Dr Reddy’s infringed on Lunesta: US Court

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The United States Court of Appeals for the Federal Circuit has ruled that Dr Reddy’s Laboratories Ltd will (rpt will) infringe on the patent of Sunovion Pharmaceuticals blockbuster drug Lunesta.

The court delivered its verdict yesterday. Setting aside an earlier ruling given by a New Jersey Court, the Federal Circuit Court said that the lower court has “erred” in granting summary judgement of non-infringement by Dr Reddy’s (DRL).

Lunesta (eszopiclone) is the prescription brand to treat insomnia.

Sunovin is a wholly-owned subsidiary of Dainippon Sumitomo Pharma Co. Ltd (DSP).

According to Dainippon Sumitomo Pharma, Lunesta generated USD 136 million revenues in North America and Chinese markets in the April–June quarter of the current fiscal.

“In view of the foregoing, we conclude that the district court’s construction of the asserted claims was correct, but we also conclude that the court erred in granting summary judgement of non-infringement to Reddy.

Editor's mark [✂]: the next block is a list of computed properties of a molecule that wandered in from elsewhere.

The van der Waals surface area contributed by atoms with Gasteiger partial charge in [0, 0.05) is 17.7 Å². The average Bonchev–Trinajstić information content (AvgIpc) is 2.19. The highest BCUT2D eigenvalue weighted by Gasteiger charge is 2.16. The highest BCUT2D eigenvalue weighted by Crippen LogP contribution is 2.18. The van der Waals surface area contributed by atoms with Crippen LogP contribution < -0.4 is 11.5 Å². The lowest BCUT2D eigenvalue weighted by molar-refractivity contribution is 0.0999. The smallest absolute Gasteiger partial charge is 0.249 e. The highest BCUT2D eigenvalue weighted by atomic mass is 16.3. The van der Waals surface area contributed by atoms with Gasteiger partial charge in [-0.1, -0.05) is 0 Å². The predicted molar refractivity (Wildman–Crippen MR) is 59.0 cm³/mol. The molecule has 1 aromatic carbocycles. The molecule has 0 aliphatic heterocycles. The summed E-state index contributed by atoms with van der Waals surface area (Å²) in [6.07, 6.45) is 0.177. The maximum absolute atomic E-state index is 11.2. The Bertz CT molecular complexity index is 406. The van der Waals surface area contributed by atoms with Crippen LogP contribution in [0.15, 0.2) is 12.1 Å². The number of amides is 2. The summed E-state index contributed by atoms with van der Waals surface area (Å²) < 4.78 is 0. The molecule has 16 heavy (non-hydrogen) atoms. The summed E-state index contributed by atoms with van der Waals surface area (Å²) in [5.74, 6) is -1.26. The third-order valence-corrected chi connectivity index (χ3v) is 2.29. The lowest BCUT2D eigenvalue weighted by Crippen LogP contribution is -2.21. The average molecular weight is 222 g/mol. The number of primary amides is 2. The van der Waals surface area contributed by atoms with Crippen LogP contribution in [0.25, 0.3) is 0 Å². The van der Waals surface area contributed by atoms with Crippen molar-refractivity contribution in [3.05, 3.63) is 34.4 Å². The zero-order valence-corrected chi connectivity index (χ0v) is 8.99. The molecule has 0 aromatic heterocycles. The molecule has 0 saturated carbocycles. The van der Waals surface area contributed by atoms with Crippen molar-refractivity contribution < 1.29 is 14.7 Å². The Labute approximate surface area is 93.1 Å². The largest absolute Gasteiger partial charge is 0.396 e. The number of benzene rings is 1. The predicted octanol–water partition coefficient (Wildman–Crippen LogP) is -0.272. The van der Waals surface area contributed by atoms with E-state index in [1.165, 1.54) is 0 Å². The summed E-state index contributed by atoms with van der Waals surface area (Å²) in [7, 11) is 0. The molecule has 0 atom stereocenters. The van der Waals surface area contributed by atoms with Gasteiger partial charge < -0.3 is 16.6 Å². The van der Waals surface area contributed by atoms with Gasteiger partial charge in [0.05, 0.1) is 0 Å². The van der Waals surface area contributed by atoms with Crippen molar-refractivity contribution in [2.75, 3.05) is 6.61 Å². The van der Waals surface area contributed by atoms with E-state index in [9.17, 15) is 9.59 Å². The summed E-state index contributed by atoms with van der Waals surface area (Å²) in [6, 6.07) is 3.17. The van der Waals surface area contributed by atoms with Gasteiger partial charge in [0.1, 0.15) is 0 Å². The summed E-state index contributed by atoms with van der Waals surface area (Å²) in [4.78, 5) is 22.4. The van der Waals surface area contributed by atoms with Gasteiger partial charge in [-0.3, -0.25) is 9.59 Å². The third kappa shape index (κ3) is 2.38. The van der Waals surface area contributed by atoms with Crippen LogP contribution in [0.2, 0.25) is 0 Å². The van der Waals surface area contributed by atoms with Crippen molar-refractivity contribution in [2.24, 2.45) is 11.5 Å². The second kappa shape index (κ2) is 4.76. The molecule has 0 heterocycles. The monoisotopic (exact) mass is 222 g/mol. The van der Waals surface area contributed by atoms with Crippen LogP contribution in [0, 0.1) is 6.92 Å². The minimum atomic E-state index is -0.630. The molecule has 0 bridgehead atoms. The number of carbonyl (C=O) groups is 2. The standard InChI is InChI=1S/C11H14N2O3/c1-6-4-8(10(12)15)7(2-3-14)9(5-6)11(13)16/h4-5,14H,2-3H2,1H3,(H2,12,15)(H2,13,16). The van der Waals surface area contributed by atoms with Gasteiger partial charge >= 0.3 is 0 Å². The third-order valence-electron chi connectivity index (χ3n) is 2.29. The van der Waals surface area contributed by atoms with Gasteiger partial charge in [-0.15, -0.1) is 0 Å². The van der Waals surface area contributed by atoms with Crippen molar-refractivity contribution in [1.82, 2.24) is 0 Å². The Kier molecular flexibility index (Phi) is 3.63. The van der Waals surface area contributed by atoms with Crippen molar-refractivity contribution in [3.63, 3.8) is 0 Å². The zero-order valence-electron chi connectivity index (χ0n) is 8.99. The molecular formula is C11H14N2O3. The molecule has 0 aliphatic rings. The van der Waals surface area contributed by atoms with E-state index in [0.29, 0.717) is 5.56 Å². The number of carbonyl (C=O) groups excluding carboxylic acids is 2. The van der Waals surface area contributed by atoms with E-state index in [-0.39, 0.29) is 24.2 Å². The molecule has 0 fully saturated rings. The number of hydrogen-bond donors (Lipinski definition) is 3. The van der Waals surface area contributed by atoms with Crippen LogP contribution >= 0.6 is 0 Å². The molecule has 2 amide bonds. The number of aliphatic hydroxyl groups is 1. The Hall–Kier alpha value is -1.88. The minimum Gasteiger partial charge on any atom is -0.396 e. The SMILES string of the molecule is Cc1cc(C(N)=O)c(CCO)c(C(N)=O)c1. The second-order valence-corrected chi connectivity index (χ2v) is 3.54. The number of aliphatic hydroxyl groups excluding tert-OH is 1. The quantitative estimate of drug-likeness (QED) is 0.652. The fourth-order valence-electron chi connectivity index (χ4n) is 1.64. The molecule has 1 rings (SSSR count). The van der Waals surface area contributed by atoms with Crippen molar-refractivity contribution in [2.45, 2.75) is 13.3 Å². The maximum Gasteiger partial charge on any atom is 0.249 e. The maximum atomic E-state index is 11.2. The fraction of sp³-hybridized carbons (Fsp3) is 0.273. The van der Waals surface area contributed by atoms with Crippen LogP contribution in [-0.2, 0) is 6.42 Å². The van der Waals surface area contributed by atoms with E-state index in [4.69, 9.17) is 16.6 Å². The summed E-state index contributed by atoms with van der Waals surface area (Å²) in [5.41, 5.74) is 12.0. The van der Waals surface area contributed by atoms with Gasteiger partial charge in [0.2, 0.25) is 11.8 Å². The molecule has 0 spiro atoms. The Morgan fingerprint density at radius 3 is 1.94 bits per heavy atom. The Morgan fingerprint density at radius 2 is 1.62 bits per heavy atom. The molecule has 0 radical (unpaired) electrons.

“Therefore, because Reddy’s ANDA (Abbreviated New Drug Application) specification infringes claim 1 of Sunovion’s ‘673 patent as a matter of law, the judgement of the district court is reversed,” the court said in its order.

DRL officials offered no comments on the matter. Commenting on the Lunesta patent case, Sarabjit Kour Nangra (VP-Research, Pharma) Angel Broking said Sunovin has reached settlements with other companies over the sleep medicine, including one with Teva Pharmaceutical Industries Ltd.

That enabled low-cost versions to enter the market before the expiry of the patent. she said.

“We maintain our estimates on the company and hence our neutral rating on the stock,” she said.

Sunovion, formerly known as Sepracor Inc., filed its infringement suit in March 2009, targeting 10 generics makers including Dr Reddy’s, that had filed ANDAs for their own versions of Lunesta.

In January, the New Jersey federal judge observed that Dr Reddy’s didn’t infringe the patent of the drug belonging to Sunovion, and that the Indian drug maker’s proposed generic version of the sleep aid is chemically different.

Sunovion argued that the District Court erred in concluding that DRL would not infringe by making and selling its product approved by the FDA.

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